The Dr. Carter G. Woodson African American Museum is celebrating Black History Month with a month-long lecture series kicking off Saturday, February 6th with “Folk Tales and Fables: Passing on the Oral Tradition to the Youth.”
Dr. Linda Hogans, Ph.D, will captivate the audience as she tells stories with passion emanating from her voice while her body emotes and transports the audience to a different place and time. This is a celebration of the African tradition of oral history and storytelling.
In Africa, storytelling is more than just entertainment. Through storytelling, questions are answered, history is conveyed and lifelong lessons are taught and learned. Centuries of enslavement in the Americans only strengthened the tradition. Hogans does not feel that she is a griot, which is a West African storyteller who is responsible for preserving the principles and values of the people.
She said the stories she tells are to honor her great-grandmother, her mother and five aunts.
“To me it’s history; my family history. There were always stories being told — stories about when my family was young, ghost stories, wild animal stories and some stories from books, but with a different spin on it,” said Hogans.
Who is Dr. Linda Hogans?
Originally from Havana, Florida, Hogans grew up on a tobacco farm. She got into storytelling by chance when she was the director of the Bridges to Learning Child Development Center of the 20th Street Church of Christ in 1992. She was asked during a conference to tell an impromptu story and quickly realized she had a knack for it.
She received her Bachelor’s Degree in Business Management from the University of South Florida in 1977. She then continued her education, receiving her M.Ed. in Interdisciplinary Studies in Curriculum and Instruction from National Louis University in 2000 and graduating with her doctorates from Barry University, University Partnership Center, and St. Petersburg College in 2008.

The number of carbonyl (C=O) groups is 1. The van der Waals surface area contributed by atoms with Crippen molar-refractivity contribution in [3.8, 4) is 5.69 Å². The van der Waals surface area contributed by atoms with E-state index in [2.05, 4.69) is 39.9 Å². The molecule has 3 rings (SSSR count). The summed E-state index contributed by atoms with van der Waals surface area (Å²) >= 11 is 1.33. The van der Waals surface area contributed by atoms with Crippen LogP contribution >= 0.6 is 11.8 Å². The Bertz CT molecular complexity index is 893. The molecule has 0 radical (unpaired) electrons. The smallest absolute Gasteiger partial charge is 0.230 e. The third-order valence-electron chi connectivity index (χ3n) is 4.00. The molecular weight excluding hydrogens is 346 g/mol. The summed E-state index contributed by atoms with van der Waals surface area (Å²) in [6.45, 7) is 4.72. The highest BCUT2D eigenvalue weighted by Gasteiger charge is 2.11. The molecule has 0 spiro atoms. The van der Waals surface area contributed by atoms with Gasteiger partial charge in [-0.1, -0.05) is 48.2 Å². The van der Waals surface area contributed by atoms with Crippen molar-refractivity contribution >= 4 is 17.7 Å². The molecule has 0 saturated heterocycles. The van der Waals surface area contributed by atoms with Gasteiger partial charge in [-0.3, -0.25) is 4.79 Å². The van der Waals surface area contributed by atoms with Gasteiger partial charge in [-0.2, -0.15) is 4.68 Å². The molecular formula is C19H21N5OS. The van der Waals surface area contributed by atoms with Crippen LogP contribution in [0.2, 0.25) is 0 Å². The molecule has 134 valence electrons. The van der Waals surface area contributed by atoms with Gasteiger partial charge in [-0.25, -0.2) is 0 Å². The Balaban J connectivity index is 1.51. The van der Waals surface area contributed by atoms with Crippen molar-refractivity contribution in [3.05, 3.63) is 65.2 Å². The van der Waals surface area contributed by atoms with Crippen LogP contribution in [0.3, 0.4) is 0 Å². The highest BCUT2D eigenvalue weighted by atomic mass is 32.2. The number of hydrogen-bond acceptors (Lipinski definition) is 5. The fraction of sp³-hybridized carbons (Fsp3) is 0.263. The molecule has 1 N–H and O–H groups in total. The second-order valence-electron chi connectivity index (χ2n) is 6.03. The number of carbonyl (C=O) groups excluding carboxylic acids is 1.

Hogans is now the executive director of Retention Administration at St. Petersburg College where she helps to retain students by confronting challenges that might hinder or interfere with their enrollment or completion of their college education. Some of the programs offered are the Student Support Services and Women on the Way. For high school students, the college offers College Reach Out Program as well as Summer of Success, an outreach program that gets students acclimated to college while allowing them to earn three credits.
She has also sat on two boards: Florida Fund for Minority Teachers as a gubernatorial appointee and on the Pinellas County Opportunity Council as Board President.
So don’t miss a chance to watch Hogans pass down a treasured piece of our heritage to the youth through the performances of African folktales and fables. She will dress in African attire with a cane in her hand as she becomes “Lil’ Clora’s Chil,” and pays tribute to her mother Clora and the other women in her family.
Hogans is also an accomplished writer and will be reading from her works including “It’s All In How You Look At A Thang,” “Gumma’s Kitchen,” “DEY AIN’T GOT NO ROOTS” and “Saved by Collard Greens.” “There is a strength and courage to our past that we have to remember. If they could endure, it gives me the courage to keep going,” said Hogans.